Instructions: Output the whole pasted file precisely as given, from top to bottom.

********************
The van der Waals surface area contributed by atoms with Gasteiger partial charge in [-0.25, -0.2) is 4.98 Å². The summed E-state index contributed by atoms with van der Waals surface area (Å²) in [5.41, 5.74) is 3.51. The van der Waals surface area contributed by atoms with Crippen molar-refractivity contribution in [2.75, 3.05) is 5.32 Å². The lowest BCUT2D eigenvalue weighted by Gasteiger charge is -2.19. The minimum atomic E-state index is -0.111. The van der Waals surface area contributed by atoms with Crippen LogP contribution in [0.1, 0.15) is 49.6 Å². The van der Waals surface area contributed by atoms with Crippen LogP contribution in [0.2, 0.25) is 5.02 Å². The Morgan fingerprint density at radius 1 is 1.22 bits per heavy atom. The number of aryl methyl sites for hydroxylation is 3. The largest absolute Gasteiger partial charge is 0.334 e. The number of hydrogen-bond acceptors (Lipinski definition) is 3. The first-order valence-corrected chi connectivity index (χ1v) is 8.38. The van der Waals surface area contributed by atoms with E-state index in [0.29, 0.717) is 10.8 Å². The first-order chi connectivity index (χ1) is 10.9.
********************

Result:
The van der Waals surface area contributed by atoms with Gasteiger partial charge in [-0.25, -0.2) is 4.98 Å². The summed E-state index contributed by atoms with van der Waals surface area (Å²) in [5.41, 5.74) is 3.51. The van der Waals surface area contributed by atoms with Crippen molar-refractivity contribution in [2.75, 3.05) is 5.32 Å². The lowest BCUT2D eigenvalue weighted by Gasteiger charge is -2.19. The minimum atomic E-state index is -0.111. The van der Waals surface area contributed by atoms with Crippen LogP contribution in [0.1, 0.15) is 49.6 Å². The van der Waals surface area contributed by atoms with Crippen LogP contribution in [0.2, 0.25) is 5.02 Å². The Morgan fingerprint density at radius 1 is 1.22 bits per heavy atom. The number of aryl methyl sites for hydroxylation is 3. The largest absolute Gasteiger partial charge is 0.334 e. The number of hydrogen-bond acceptors (Lipinski definition) is 3. The first-order valence-corrected chi connectivity index (χ1v) is 8.38. The van der Waals surface area contributed by atoms with E-state index in [0.29, 0.717) is 10.8 Å². The first-order chi connectivity index (χ1) is 10.9.